PORT ARTHUR – Dr. W. Sam Monroe, who has been a part of Lamar State College-Port Arthur for 49 years and held various leadership positions including president for the past 39, has announced he will retire effective Aug. 31, 2014.
Dr. Monroe succeeded his father, Madison Monroe, as president of Port Arthur College in 1974 and has served in that capacity for nearly four decades.
“It’s been a privilege to serve in this position and work for an institution dedicated to improving opportunity and the quality of life for people,” Dr. Monroe said. “It has been such a rewarding and satisfying position to be in; you see firsthand the results of your work.”
Dr. Monroe has been directly affiliated with Port Arthur College, the forerunner of LSC-PA, since 1965, when he joined the college owned radio station KPAC AM/FM as a staff announcer. After serving in various management positions at the station, in 1973 he was named Executive Vice President of the college and a year later he succeeded his father, who had been president since 1958.
Over the next four decades, Dr. Monroe led the evolution of Port Arthur College to Lamar University-Port Arthur and, eventually, Lamar State College-Port Arthur, bringing accreditation to the institution, which then allowed for student financial aid from state and federal sources.
“As I started my time as president of the college, the focus was on gaining accreditation and the development of a financial aid program on campus.” Dr. Monroe explained. “Prior to that time we were not accredited; we had been licensed by the State of Texas but had not sought regional accreditation.
Today, the college is accredited through the Southern Association of Colleges and Schools Commission on Colleges as well as 10 other accrediting bodies.
With accreditation and financial aid realized, Monroe began working with the Southeast Texas Legislation Delegation, led by the late Sen. D. Roy Harrington and Rep. Carl A. Parker, both of Port Arthur, to obtain state support for the college through a merger with Lamar University. The merger was approved by both governing boards and was made possible by House Bill 130, sponsored by Parker, which permitted the university to offer classes in Port Arthur. Texas Gov. Dolph Briscoe signed the legislation authorizing Lamar-Port Arthur to begin classes in the Fall of 1975.
Additional legislation introduced by Parker would make the college eligible to receive Higher Education Assistance Funds and allow for the granting of associate degrees in its own name. Senate Bill 843, which authorized the conferring of degrees, was signed by Texas Gov. Ann Richards at the Port Arthur Civic Center in 1992.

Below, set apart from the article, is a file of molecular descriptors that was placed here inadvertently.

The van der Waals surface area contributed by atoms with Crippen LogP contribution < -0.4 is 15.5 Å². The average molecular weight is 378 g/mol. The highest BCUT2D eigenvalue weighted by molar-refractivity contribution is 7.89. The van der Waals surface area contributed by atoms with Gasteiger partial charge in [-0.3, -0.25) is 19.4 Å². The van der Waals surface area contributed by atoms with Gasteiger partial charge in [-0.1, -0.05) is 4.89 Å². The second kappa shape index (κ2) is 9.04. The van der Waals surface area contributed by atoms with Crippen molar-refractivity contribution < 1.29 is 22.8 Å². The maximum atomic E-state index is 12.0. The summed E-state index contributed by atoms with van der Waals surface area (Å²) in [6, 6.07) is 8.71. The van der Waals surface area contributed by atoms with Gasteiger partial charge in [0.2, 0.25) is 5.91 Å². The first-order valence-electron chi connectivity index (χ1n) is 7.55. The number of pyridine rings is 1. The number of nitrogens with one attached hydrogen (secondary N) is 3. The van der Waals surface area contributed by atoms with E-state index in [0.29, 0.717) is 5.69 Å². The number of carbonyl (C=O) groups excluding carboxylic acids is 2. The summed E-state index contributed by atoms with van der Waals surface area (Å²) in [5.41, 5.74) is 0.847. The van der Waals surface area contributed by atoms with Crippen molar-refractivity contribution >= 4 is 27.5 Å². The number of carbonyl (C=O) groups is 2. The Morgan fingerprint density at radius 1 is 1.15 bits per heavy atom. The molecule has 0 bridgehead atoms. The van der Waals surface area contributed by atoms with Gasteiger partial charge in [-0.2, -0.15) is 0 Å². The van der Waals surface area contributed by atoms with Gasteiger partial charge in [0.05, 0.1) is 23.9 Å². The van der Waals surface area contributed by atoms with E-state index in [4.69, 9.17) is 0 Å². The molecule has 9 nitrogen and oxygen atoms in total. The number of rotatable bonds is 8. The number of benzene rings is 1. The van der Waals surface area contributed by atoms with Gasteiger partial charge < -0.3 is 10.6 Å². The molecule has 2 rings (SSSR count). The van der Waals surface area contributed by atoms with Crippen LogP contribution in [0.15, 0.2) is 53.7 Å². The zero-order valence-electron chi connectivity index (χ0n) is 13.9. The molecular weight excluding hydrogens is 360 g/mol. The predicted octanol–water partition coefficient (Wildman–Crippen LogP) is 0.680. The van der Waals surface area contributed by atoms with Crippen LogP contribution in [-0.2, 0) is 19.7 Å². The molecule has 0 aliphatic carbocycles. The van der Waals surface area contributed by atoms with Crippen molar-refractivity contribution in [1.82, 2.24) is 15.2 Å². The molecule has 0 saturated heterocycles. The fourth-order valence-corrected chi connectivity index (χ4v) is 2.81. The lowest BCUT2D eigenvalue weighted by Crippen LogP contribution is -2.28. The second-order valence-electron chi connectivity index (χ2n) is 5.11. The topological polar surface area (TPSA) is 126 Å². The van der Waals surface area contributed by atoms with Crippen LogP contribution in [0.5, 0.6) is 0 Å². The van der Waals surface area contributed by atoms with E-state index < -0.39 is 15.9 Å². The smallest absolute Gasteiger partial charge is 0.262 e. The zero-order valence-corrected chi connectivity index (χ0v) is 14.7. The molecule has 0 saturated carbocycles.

As the college’s ability to serve the community with financial aid and degree programs grew, so did its physical appearance along the Procter Street corridor in downtown Port Arthur.
The college initially consisted of four buildings on three acres but has grown to 29 buildings on 50 acres. The campus value in 1975 was $3 million. Today it stands at $110 million.
College endowment funds have grown to more than $8 million, helping to fund the aspirations of generations of students at the college. Enrollment in the Spring of 1975 was 151. For the Fall of 2013, 3,124 students were enrolled in pursuit of degrees or certificates in more than 50 programs of study. To serve that ever-growing population of students, the faculty and staff at the college has grown from 12 in the mid-1970s to 250 today. Additionally, the college offers online coursework, allowing working students even more opportunity to earn a degree or certificate on their own timeframe.
In 2004, the college ventured into the world of collegiate athletics, adding basketball and softball as additional scholarship opportunities for incoming students. In 2014, volleyball will be added to the roster of sports on campus.
And while Dr. Monroe has kept his eye clearly focused on the future, he has never forgotten his past or that of his community. His passion for history is embodied in his involvement in the Port Arthur Historical Society, the Museum of the Gulf Coast and the college’s alumni association.
“We organized the Port Arthur College Foundation in 1973, which is the present-day Port Arthur Higher Education Foundation, and we reactivated the Port Arthur College Alumni Association in 1986,” he explained. “The alumni association was closed in the early 1950s before my father came in as president. Together, we reactivated the organization with the people who were still around and had been part of that organization. Having a senior alumni association is an important part of a college’s development efforts.”
Nearly three decades later, the Lamar State College-Port Arthur Alumni Association is flourishing, boasting a healthy endowment fund that provides numerous scholarships to the college’s students.
Dr. Monroe was born in College Station and grew up in Port Arthur, where he graduated from Thomas Jefferson High School. After receiving a B.B.A. degree from Sam Houston State University, Monroe earned M.Ed. and an honorary L.L.D. degree from Lamar University. He is married to Linda, who retired as a longtime public school teacher in the Port Arthur school district. Together they have two children, Madison and Kristine, and two grandchildren.
And although retirement is on his horizon, Dr. Monroe will continue to live in Port Arthur and participate in various civic organizations in addition to his work with the Historical Society and Higher Education Foundation.